On August 25, 2014, US Magistrate Judge Barry Kurren ruled in favor of several companies seeking to stop the October rollout of Kauai’s local law requiring that food labels denote the presence of genetically modified organisms (“GMOs”) and of pesticides.
Whether food labels must disclose use of GMOs is hotly debated, and voters in many states will consider GMO-labeling measures in November. Residents of Maui County, Hawaii, are even scheduled to vote on whether all use of GMOs should be discontinued pending a health and environmental study.
Originally scheduled for implementation in August 2014, Kauai County Ordinance 960 would have restricted use of pesticides near schools, hospitals, and other sensitive areas. Ordinance 960 would also have required food labels to disclose use of pesticides or of GMOs. Challengers to Ordinance 960 sought a permanent injunction from the federal court.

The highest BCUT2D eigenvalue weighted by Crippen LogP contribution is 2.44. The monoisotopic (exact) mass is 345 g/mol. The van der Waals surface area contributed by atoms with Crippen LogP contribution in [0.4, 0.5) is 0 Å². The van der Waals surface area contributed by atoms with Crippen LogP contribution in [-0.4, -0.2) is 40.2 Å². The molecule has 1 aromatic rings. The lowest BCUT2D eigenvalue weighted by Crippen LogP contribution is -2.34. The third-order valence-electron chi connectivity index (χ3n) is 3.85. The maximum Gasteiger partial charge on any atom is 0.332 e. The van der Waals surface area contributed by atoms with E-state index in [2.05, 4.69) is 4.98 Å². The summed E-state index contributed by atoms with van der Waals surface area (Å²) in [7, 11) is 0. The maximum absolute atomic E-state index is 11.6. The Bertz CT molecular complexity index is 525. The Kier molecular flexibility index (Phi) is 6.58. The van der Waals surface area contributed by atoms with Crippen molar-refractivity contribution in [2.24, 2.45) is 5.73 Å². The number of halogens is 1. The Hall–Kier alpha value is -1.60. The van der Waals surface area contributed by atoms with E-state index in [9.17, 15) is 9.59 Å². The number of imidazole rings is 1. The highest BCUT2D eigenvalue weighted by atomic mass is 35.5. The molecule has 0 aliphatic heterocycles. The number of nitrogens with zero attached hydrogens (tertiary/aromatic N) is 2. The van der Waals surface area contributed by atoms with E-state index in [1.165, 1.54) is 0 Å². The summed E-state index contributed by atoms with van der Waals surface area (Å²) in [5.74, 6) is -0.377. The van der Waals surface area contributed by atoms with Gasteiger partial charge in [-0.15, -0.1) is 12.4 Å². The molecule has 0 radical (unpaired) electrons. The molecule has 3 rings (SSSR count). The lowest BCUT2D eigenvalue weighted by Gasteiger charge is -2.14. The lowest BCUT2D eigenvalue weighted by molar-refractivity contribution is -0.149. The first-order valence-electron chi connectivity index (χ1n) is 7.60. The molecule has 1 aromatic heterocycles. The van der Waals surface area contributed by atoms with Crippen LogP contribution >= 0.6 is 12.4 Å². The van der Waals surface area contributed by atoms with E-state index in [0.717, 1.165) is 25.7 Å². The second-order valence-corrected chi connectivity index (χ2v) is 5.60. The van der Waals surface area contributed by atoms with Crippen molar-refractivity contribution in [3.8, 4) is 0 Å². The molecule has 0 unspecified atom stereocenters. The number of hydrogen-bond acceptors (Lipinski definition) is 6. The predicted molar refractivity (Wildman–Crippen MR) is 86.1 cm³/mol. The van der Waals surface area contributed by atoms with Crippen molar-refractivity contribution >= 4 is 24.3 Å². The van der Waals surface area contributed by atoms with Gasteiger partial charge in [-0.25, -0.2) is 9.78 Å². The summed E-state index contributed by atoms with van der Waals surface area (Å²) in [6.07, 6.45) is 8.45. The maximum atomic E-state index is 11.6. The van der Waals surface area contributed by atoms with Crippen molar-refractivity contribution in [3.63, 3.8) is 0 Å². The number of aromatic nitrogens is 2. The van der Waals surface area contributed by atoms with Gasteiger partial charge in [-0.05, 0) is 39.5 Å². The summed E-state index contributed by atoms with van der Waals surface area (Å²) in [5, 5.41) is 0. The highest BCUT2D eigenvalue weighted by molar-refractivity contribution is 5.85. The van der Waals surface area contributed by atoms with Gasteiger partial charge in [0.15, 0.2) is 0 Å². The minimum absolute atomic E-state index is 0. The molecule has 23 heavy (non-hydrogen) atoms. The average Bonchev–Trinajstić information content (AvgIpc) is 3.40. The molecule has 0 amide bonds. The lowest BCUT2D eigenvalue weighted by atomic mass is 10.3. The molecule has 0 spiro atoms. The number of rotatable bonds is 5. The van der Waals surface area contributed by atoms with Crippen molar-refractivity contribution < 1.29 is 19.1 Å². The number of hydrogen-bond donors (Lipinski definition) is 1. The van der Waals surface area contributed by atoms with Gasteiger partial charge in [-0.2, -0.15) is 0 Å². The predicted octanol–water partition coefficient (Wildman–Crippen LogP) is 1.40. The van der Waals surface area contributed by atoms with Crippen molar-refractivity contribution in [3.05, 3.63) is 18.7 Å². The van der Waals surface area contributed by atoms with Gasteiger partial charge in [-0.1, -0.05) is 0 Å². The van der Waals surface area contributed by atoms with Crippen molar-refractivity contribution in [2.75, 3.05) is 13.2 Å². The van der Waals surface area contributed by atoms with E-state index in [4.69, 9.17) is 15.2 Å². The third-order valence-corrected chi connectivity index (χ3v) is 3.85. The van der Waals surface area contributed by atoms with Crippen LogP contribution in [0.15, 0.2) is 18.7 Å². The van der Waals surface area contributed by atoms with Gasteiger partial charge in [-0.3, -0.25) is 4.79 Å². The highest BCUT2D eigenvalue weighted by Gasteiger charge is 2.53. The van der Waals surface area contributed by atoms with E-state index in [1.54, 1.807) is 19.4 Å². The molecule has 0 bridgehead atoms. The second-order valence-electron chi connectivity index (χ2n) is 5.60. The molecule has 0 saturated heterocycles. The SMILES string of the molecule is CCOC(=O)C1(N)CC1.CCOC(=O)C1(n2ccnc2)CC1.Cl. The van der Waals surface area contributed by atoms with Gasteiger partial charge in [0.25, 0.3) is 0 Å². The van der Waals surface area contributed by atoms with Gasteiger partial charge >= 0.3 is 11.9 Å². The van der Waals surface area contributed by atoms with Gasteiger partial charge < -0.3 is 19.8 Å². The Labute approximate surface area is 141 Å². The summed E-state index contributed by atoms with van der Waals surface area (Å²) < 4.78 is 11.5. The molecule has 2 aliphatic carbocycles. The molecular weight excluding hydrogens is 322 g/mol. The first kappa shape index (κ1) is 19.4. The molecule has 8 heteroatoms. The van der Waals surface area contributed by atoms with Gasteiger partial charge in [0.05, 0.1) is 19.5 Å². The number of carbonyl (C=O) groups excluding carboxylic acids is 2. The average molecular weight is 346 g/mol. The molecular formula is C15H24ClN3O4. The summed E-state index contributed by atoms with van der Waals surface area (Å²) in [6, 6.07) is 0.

Judge Kurren decided that Ordinance 960 was preempted, and therefore unenforceable, due to the broad and encompassing coverage of pesticide use by the Hawaii Pesticide Law. However, Judge Kurren left open the possibility that a state amendment to the Hawaii Pesticide Law could resurrect Ordinance 960. Supporters of Ordinance 960 are already considering their legal options.
Additionally, a bipartisan bill prohibiting state GMO-labeling laws is pending in the US House of Representatives. The bill is currently being considered by the House Subcommittee on Health.